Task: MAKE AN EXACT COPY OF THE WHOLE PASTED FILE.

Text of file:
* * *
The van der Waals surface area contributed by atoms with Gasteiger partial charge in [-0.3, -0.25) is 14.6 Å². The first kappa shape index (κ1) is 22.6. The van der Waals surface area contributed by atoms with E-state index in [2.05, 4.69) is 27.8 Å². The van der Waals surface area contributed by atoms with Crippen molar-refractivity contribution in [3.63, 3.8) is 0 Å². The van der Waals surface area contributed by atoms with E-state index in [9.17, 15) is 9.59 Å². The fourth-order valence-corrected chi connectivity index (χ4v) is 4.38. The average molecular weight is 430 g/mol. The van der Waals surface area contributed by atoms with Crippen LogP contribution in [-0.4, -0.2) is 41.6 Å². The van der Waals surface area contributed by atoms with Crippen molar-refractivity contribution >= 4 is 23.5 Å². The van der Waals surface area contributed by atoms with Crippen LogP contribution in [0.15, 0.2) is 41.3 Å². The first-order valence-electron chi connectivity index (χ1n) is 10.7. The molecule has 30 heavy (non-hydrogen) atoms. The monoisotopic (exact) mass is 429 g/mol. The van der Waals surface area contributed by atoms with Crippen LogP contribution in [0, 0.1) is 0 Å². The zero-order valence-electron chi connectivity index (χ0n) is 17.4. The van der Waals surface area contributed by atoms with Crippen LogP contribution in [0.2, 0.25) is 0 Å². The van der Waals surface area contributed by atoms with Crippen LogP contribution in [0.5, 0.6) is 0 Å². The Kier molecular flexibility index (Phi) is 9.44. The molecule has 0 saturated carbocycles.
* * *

The van der Waals surface area contributed by atoms with Gasteiger partial charge in [-0.3, -0.25) is 14.6 Å². The first kappa shape index (κ1) is 22.6. The van der Waals surface area contributed by atoms with E-state index in [2.05, 4.69) is 27.8 Å². The van der Waals surface area contributed by atoms with Crippen molar-refractivity contribution in [3.63, 3.8) is 0 Å². The van der Waals surface area contributed by atoms with E-state index in [9.17, 15) is 9.59 Å². The fourth-order valence-corrected chi connectivity index (χ4v) is 4.38. The average molecular weight is 430 g/mol. The van der Waals surface area contributed by atoms with Crippen LogP contribution in [-0.4, -0.2) is 41.6 Å². The van der Waals surface area contributed by atoms with Crippen molar-refractivity contribution >= 4 is 23.5 Å². The van der Waals surface area contributed by atoms with Crippen LogP contribution in [0.15, 0.2) is 41.3 Å². The first-order valence-electron chi connectivity index (χ1n) is 10.7. The molecule has 30 heavy (non-hydrogen) atoms. The monoisotopic (exact) mass is 429 g/mol. The van der Waals surface area contributed by atoms with Crippen LogP contribution in [0, 0.1) is 0 Å². The zero-order valence-electron chi connectivity index (χ0n) is 17.4. The van der Waals surface area contributed by atoms with Crippen LogP contribution in [0.2, 0.25) is 0 Å². The van der Waals surface area contributed by atoms with Crippen LogP contribution in [0.5, 0.6) is 0 Å². The Kier molecular flexibility index (Phi) is 9.44. The molecule has 0 saturated carbocycles.